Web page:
PRIVATE USE: The type of fuel used in a company car for private use also affects how you calculate tax on employee company cars.
All cars have a benefit in kind (BIK) percentage band. Even so, the rates may increase or decrease throughout different tax years.
HM Revenue and Customs (HMRC) use CO2 emissions and a P11D value to work out company car taxation.
P11D value refers to the list price of the vehicle (including accessories and VAT). But, it is not based on the first year registration fee or VED tax rates (bands).
It is not uncommon for employers to provide company cars or fuel for private use by their employees. If so, you would need to calculate the taxable value and report it to HM Revenue and Customs.
So, what is private use of a company car? Using it for private purposes would include the journeys between home and work. An exception applies if an employee uses it to travel to a ‘temporary’ place of work.
Note: The section explaining tax on company benefits clarifies the rules that relate to tax on company cars for employees.
Working Out Taxable Value
There are several ways to work out taxable value. You can use commercial payroll software or the HMRC company car and car fuel benefit calculator. Be aware that the online facility may not work in some browsers.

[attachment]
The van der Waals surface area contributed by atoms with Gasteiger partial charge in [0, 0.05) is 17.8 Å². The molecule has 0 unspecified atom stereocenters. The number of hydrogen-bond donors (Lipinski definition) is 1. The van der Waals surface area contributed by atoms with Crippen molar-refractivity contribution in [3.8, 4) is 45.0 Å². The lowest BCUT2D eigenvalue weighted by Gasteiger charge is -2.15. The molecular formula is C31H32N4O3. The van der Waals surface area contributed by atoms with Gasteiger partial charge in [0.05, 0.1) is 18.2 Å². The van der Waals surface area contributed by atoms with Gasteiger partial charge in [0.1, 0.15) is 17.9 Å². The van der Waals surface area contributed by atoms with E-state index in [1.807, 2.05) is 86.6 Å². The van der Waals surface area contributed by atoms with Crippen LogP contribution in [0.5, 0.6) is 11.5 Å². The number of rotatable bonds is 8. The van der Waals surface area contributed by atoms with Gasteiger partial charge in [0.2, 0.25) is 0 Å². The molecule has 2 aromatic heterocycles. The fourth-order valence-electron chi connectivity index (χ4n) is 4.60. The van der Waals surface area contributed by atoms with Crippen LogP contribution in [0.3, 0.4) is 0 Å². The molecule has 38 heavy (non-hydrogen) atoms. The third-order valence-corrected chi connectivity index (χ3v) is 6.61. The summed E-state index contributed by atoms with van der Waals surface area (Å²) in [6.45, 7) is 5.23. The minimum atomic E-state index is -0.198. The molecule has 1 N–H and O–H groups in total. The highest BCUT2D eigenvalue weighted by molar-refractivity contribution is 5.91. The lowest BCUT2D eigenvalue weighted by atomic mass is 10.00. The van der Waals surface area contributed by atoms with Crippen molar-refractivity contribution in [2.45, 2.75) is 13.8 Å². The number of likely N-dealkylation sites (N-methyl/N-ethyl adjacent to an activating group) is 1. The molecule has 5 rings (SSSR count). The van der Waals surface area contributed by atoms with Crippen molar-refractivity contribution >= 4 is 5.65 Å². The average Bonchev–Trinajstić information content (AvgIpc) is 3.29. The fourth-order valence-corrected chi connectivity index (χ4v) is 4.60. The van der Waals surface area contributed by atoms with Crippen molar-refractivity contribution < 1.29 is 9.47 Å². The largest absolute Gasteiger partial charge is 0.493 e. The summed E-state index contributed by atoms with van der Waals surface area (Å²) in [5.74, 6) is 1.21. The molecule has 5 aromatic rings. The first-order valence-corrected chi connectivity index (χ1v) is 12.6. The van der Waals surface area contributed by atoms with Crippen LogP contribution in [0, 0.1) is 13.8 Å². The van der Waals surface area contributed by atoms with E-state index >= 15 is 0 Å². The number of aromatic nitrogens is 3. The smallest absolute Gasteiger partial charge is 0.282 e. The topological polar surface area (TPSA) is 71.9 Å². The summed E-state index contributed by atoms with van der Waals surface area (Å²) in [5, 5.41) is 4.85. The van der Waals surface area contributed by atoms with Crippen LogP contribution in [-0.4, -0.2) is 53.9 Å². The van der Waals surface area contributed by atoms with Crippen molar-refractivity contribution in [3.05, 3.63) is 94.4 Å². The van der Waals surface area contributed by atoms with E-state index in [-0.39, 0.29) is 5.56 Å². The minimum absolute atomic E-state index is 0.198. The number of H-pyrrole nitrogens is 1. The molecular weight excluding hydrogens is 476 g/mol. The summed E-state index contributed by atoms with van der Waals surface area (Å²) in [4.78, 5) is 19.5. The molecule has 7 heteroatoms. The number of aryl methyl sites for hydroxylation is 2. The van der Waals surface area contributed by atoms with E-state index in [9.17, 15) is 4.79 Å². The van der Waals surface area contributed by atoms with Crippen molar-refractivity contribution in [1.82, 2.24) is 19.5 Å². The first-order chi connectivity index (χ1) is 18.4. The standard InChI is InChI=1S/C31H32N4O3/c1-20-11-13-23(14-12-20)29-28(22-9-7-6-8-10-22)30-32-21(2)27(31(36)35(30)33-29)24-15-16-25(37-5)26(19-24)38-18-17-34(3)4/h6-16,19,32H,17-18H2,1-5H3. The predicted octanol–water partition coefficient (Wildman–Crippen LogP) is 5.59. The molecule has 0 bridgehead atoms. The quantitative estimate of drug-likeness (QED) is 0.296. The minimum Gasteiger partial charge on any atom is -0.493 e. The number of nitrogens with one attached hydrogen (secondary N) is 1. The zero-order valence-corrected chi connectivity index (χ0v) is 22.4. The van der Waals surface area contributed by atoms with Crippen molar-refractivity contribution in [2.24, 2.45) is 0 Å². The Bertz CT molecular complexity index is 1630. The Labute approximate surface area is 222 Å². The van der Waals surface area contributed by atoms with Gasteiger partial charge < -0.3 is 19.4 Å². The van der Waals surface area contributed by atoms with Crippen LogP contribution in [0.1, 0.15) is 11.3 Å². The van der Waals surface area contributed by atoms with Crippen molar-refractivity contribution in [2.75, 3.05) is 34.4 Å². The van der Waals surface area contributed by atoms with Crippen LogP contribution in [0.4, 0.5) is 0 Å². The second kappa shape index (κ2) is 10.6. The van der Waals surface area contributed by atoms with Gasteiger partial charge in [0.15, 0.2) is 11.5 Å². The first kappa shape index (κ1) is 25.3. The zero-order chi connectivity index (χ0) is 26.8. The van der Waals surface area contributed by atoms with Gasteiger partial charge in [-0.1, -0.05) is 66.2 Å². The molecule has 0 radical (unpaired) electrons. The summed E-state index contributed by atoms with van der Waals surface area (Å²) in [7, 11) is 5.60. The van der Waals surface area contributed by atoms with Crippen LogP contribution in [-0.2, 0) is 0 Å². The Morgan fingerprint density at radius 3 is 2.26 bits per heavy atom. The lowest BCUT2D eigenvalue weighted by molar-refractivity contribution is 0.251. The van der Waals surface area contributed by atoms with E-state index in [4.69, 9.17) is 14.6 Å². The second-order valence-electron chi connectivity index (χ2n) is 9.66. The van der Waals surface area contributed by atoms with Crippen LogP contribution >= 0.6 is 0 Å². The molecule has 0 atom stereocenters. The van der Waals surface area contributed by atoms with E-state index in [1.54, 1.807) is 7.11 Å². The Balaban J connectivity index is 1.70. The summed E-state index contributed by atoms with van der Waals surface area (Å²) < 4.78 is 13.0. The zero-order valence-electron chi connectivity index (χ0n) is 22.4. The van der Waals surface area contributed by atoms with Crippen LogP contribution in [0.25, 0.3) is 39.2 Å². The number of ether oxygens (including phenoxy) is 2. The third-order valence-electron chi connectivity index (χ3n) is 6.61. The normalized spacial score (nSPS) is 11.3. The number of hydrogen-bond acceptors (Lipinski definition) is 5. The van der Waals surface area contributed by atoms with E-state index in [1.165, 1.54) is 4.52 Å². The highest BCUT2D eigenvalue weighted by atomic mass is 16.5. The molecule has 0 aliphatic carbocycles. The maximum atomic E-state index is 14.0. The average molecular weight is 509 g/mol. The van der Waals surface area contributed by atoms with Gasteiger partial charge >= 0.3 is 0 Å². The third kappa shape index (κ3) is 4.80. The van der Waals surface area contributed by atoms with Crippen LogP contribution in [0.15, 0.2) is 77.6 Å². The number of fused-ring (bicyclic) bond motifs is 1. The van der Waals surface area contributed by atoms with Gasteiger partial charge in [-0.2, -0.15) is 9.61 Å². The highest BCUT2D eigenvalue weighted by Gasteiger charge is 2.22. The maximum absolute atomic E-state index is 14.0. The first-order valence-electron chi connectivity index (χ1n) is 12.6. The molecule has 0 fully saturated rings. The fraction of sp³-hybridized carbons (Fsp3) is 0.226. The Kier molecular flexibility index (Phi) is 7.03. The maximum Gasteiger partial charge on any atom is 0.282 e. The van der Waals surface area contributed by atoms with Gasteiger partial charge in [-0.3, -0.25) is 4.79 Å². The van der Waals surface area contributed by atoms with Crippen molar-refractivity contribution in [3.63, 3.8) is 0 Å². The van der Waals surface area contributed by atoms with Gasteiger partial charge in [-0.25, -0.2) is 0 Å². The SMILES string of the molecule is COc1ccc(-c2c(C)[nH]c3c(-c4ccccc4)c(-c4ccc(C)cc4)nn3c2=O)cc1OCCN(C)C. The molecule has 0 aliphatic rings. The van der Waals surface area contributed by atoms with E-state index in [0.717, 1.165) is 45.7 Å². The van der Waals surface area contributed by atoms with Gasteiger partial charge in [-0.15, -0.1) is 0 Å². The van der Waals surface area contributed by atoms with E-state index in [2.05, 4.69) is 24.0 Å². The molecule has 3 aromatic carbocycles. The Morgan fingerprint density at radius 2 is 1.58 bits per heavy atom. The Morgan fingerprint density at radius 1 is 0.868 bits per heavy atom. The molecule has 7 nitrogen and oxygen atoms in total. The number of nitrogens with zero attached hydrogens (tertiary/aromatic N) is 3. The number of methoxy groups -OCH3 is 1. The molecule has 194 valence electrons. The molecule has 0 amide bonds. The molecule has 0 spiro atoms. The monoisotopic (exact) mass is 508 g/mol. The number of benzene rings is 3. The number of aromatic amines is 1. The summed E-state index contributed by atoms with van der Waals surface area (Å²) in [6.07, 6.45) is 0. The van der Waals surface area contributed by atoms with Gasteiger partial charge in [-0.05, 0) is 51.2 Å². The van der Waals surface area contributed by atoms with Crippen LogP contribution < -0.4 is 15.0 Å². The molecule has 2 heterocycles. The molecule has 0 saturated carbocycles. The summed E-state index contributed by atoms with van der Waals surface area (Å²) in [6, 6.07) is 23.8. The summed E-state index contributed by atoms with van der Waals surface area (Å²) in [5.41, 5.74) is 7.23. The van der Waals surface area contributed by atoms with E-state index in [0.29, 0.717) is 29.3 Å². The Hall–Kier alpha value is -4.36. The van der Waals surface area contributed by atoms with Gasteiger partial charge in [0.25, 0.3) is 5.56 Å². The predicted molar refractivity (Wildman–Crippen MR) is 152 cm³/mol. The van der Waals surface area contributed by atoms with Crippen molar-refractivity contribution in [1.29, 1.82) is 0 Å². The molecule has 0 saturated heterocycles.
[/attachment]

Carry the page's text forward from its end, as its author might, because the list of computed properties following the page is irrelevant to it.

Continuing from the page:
Note: Select fuel type ‘E’ for zero emission electric cars when calculating taxable value. Select fuel type ‘A’ for diesel cars that meet the Real Driving Emissions 2 standard (aka Euro 6d) for the current tax year.
Working Out the Value Manually
You can also use the P11D working sheet 2 to work out the value by manual calculations. Employers can use form P11D WS2 and P11D WS2b to calculate the cash equivalent of providing car and fuel benefit to an employee.
You would need to use the manual method of calculating taxable values if both of these apply during any tax year you report on:
- The company car was not available for a period of at least thirty (30) consecutive days.
- You stopped providing fuel for private use after you allowed it on previous occasions.
Taxable Value of Cars
You should not use ‘only’ the cost of the vehicle when you work out the taxable value of a car. Taxable values also depend on:
- Car fuel and CO2 emissions data.
- Periods where a car is unavailable during a tax year (e.g. due to a mechanical fault).
ALSO IN THIS SECTION
Employees Benefit Expenses | A simplified guide explaining how expenses and employee benefits work.
Expenses and Benefits for Employers | Duties for telling HMRC and paying tax and National Insurance.